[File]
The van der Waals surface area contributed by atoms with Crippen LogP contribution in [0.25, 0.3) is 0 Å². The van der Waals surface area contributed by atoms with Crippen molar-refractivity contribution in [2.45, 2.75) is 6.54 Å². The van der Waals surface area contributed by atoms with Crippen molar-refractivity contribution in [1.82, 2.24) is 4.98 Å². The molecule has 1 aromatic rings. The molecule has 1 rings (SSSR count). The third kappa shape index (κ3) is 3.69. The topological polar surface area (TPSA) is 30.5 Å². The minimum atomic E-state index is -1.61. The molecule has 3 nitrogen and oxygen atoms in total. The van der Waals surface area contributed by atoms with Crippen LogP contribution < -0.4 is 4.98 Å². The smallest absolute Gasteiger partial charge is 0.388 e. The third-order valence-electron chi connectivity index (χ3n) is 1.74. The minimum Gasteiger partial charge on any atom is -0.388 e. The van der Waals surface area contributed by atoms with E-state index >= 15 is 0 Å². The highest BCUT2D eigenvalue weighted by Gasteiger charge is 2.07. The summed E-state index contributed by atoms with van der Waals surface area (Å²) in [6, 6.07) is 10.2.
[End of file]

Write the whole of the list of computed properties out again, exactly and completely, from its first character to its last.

The van der Waals surface area contributed by atoms with Crippen LogP contribution in [0.25, 0.3) is 0 Å². The van der Waals surface area contributed by atoms with Crippen molar-refractivity contribution in [2.45, 2.75) is 6.54 Å². The van der Waals surface area contributed by atoms with Crippen molar-refractivity contribution in [1.82, 2.24) is 4.98 Å². The molecule has 1 aromatic rings. The molecule has 1 rings (SSSR count). The third kappa shape index (κ3) is 3.69. The topological polar surface area (TPSA) is 30.5 Å². The minimum atomic E-state index is -1.61. The molecule has 3 nitrogen and oxygen atoms in total. The van der Waals surface area contributed by atoms with Crippen LogP contribution < -0.4 is 4.98 Å². The smallest absolute Gasteiger partial charge is 0.388 e. The third-order valence-electron chi connectivity index (χ3n) is 1.74. The minimum Gasteiger partial charge on any atom is -0.388 e. The van der Waals surface area contributed by atoms with E-state index >= 15 is 0 Å². The highest BCUT2D eigenvalue weighted by Gasteiger charge is 2.07. The summed E-state index contributed by atoms with van der Waals surface area (Å²) in [6, 6.07) is 10.2.